Friday, December 23, 2022

The History of The Lone Ranger Restaurant

The year was 1969 and The Lone Ranger was saddling up for a ride out on a new adventure. The masked man would make the transition from television reruns to menu formulation, building and trademark design, equipment engineering and promotion for a chain of restaurants using The Lone Ranger name. Serving a 16-item menu consisting of hamburgers, fries, milk shakes and fried chicken, which also included the Sheriff's Steak Sandwich, and Saddlebag meals to go, the franchise gave producer Jack Wrather an opportunity to expand his investments beyond hotels, oil wells, and television stations. But the fast food franchise was a tough nut to crack and regardless of how attractive the "Quick Draw Drink Bar" was to customers, the initial proposal of opening 16 Lone Ranger restaurants in the Los Angeles market would quickly diminish to five and in less than two years close the saloon doors permanently. Few today even remember the chain.

The first was located at Wilshire Blvd. and Stanford Street in Santa Monica, to serve as a prototype. The 3,350-square-foot restaurant provided parking for 30 cars was designed by Jim Buckley of Wrather Corp., with Robert Brown as the architect and the Ray Wilson Company as the contractor. With city officials, PTA leaders, and Clayton Moore dressed as The Lone Ranger himself in attendance (along with Silver), the new red, white and blue Lone Ranger family restaurant had its grand opening on Friday, September 5, 1969. Both eat-in and take-out service was offered. 

Thousands of people of every age group attended the three-day celebration from September 5 to 7 to check out the colorful Western style building with its distinctive interior decor. One food critic compared the service as "admirable" but the food itself was nothing different from what could be found elsewhere, regardless of the fancy names such as Pronto Tonto Corn Dogs, Ranchburgers and Wild West Beans. Throughout the coming months, the staff was focused on refining operation techniques, perfecting the franchising plan, and preparing for additional sites for restaurants. Four additional Southern California locations were secured under lease agreements.

The second location had a grand opening in March of 1970 at Crenshaw Boulevard near Exposition Boulevard. The third opened at 20304 Hawthorne Blvd. in Torrance, California. The fourth was on the southwest corner of Beach Blvd. and Slater Ave. in the Ocean View sector of Huntington Beach, with a grand opening of May 2, 1970. There was one at Westwood, too. For Jack Wrather, the idea was more than a dream -- it was a chance to expand The Lone Ranger property nationwide with franchise offerings available by the summer of 1970.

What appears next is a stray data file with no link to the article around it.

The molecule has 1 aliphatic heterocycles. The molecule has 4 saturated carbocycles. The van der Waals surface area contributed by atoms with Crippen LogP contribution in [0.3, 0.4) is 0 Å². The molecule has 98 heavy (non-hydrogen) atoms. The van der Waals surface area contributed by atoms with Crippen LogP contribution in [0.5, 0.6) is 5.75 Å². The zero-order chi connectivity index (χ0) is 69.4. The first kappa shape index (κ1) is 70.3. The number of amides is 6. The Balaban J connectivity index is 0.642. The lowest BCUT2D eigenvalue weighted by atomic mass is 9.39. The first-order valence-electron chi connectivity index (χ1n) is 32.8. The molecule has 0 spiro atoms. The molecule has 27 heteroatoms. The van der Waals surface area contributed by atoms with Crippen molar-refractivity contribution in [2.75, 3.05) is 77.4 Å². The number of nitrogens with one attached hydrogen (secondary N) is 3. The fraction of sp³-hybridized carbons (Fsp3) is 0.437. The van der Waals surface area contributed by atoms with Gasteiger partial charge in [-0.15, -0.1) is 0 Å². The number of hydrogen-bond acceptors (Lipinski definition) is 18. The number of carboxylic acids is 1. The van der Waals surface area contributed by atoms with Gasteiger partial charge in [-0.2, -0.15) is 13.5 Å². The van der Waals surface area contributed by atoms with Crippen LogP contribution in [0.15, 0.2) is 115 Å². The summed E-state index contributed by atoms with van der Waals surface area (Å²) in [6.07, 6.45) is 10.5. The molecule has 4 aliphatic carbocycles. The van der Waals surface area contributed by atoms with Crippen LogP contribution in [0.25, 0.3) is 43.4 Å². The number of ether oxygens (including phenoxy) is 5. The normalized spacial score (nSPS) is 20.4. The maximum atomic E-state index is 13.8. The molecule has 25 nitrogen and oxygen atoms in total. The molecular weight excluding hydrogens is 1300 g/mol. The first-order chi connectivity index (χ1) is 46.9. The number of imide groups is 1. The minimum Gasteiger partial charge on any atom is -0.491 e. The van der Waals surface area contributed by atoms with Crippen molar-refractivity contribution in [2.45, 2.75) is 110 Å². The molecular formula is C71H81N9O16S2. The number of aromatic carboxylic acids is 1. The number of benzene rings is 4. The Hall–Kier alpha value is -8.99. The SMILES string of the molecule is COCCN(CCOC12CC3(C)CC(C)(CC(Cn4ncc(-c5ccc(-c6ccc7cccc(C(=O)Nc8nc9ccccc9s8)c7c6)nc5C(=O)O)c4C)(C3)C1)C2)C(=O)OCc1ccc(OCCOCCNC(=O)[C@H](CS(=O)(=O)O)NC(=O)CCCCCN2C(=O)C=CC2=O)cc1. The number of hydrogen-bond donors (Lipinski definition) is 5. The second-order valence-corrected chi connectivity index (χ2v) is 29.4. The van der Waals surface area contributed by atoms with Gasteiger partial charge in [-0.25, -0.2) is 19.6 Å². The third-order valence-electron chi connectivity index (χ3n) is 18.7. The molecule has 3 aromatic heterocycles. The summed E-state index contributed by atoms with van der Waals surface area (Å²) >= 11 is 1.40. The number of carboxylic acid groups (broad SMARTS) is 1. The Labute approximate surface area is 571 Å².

President of the food franchise was Ralph R. Lanphar, a career executive in the fast food field, and formerly president of Shakey's Inc. For eight years he was with the Howard Johnson and Big Boy chains. But amidst all the attempts and money invested, the franchise could not reach out beyond the plains. 

Start-up costs for the food-franchise system were blamed in part for a decline of nearly 28 percent of the 1969 profits for the Wrather Corp., though sales rose over 20 percent. By August of 1971, executives at Wrather Corp. agreed that the restaurant was not a success. Named after the fictional cowboy hero was a novelty, but it would take more than a novelty to maintain a steady flow of sales. Before the end of August 1971, four of the five Lone Ranger fast-food eateries were operating with a loss, estimated at $2.7 million.   Before 1972, four of the five were shut down permanently. Within a year following, the fifth would close for good. After which, The Lone Ranger restaurant became a thing of the past. 

Today, surviving cups, napkins, and promotional materials are sought-after collector premiums. But one often wonders what George W. Trendle would have thought when he heard about the restaurant. Sadly, no paperwork has been found to verify his thoughts on the matter. At least Jack Wrather and his investors gave it the old college try...